Entrepreneurs should always be aware of the next big thing. They should be following the news, reading new research, and talking to industry experts on a regular basis so that they can build the best product or service. Below are a few emerging trends in business and technology.
Data-driven business models have always been high performers, but the contemporary usage of artificial intelligence is not just zeroes and ones. AI algorithms allow more customer personalization than ever before, refining themselves with continued use, and thereby encouraging customer loyalty, and the massive amounts of data gathered through interactions with customers only serve to refine the process and better serve future customers.
While AI is not new—the technology has been around for decades, and its applications have gone mainstream in the last several years—AI’s potential to change our entire world and how we live, work, and co-exist is dramatic.
“Everything we have of value as human beings, as a civilization, is the result of our intelligence,” explained Stuart Russell, a computer scientist at the University of California, Berkeley to Business Insider. “What AI could do is essentially be a power tool that magnifies human intelligence and gives us the ability to move our civilization forward in all kinds of ways. It might be curing disease, it might be eliminating poverty. I think it certainly should be preventing environmental catastrophe. AI could be instrumental to all those things.”
Social media can connect business and customers more efficiently than ever before, and a digital presence is an absolute must even for brick-and-mortar establishments. However, an over-automation of processes has resulted in a backlash that now puts a premium on human and personalized interactions.
For example, customer service is renowned for being a terrible experience. Customers despise waiting on hold or for an email response to resolve their issue. It was an industry ripe for disruption, but the way startups attempted to do so was by removing humans from the equation and putting customers in touch with chatbots. However, just as customers hated waiting on hold, they hated talking to robots who couldn’t understand the context behind their issue, which is where Directly came in.
The technology company uses technology to connect unhappy customers with other, more knowledgeable customers to solve the issue—effectively reintegrating human interaction into customer service while leveraging the power of technology. Technology cannot solve all issues. Businesses who are authentic and deliberate in how they use technology to augment human connection will be more successful than those who do not.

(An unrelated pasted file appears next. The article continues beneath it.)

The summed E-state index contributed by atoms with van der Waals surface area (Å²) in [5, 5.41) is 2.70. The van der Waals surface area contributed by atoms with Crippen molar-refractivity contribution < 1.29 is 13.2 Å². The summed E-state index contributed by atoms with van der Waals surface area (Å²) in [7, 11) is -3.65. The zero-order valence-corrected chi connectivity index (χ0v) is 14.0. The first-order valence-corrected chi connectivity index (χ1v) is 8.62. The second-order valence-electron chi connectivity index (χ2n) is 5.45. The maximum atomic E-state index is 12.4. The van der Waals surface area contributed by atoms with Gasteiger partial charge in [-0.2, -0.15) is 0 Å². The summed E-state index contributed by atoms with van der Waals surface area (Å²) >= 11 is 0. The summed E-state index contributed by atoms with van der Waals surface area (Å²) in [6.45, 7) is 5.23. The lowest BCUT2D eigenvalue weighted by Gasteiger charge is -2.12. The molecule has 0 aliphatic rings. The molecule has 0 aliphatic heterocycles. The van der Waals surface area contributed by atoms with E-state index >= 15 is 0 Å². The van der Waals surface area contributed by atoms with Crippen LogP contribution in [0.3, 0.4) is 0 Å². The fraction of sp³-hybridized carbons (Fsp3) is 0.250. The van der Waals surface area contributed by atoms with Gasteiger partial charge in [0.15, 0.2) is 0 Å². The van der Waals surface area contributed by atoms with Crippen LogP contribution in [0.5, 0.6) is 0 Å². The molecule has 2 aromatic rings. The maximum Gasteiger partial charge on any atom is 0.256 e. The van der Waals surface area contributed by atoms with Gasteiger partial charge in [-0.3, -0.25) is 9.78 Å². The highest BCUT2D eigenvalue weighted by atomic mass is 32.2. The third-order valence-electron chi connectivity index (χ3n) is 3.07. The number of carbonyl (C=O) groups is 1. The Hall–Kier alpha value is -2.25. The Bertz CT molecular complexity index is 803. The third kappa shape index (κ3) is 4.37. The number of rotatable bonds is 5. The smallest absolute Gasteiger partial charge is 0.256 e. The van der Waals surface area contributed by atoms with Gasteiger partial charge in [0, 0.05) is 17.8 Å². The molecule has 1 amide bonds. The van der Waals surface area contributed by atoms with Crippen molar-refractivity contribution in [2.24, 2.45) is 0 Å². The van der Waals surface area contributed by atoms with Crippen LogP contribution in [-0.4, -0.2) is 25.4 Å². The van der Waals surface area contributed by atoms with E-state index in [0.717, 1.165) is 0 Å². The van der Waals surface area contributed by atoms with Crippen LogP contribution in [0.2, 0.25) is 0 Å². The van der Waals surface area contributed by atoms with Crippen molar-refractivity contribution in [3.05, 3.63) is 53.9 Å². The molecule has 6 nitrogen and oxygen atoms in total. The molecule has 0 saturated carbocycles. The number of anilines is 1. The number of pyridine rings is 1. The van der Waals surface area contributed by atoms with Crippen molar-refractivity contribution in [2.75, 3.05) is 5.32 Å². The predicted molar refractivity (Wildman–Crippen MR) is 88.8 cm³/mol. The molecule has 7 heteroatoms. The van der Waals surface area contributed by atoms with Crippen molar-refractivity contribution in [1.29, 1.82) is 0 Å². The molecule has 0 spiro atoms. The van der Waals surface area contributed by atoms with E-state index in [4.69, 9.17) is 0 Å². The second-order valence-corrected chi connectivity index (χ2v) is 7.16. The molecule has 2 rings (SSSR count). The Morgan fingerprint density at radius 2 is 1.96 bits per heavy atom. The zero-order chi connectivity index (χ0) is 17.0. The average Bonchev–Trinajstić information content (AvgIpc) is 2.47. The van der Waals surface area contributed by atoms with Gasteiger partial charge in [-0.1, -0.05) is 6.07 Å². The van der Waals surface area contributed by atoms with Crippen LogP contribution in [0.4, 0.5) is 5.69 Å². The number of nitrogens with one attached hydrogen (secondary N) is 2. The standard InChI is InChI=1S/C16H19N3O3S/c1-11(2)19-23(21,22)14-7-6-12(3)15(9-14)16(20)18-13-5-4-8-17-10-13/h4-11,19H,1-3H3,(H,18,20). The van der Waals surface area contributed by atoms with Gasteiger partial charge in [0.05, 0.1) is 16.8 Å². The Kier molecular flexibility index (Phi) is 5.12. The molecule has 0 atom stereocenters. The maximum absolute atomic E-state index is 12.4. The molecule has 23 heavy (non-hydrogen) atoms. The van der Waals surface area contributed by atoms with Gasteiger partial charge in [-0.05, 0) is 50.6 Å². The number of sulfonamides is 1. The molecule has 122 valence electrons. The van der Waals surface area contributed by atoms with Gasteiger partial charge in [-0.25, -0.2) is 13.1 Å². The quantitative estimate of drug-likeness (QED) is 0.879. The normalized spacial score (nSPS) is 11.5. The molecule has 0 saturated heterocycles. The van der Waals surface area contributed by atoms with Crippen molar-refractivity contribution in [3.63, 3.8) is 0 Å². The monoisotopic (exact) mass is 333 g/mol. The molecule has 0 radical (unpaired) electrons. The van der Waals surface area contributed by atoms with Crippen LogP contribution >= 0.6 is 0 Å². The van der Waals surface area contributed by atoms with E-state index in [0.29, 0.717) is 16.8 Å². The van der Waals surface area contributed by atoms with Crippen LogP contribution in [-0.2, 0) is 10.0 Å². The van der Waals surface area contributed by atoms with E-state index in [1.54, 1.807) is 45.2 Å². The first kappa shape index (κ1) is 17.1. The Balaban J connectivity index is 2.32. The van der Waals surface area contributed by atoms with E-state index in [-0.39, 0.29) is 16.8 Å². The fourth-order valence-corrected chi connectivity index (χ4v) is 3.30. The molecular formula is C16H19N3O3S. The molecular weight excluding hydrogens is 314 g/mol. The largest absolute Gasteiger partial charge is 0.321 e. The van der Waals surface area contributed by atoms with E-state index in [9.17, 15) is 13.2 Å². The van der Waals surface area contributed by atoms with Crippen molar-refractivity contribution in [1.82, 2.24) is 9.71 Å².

Another trend for successful businesses is the creation of communities amongst customers. This means providing customers with resources, content, and an opportunity to interact with one another outside of the buying cycle—which can be tied back to the previous example with Directly.
Customers are a company’s best marketing tool. By regularly engaging with customers, companies can reinforce brand loyalty and raise awareness within new networks. Community building can happen in different ways, such as loyalty programs, business partnerships, and philanthropic work. The key is to build a community around your brand in a way that is authentic to you and the company.
Outside of the above points of failure, qualities of success, and business trends, there are other factors founders need to consider when setting off on a new endeavor. Geography, for example, is critical. Companies need to know what the landscape of symbiotic and competitive firms looks like and understand how their business model will fit into the existing ecosystem.
Retail startups have shown a 56 percent success rate since 2011, which is better than average, and possibly correlated to a boom in e-commerce, with the low barriers to entry that go with it. Perhaps surprisingly, the tech industry, which has a booming startup image, has produced only a 45 percent success rate since 2011.
Entrepreneurs should be aware of the spaces most ripe for disruption. Some of the top performing industries for new businesses in the last decade include healthcare, agriculture, and manufacturing. However, they tend to carry high entry-level costs and require experienced entrepreneurs with institutional backing. Starting a new venture requires not only an awareness of macro-level trends but an understanding of their nuance and context.
Even with hard work and passion, a startup often needs a little luck to beat the odds. The trends will reverse, the market will shift, and customers will be fickle. Luck is the intersection of talent and opportunity, and in that way, luck favors the resilient.
Even though most companies fail in their first five years, that failure need not be total. Entrepreneurs with previous success are more likely to reproduce it, and entrepreneurs with previous failures are more likely to succeed than first-timers. A dedication to business fundamentals and an inner resiliency against the common failures makes each new business more likely to succeed than the last one.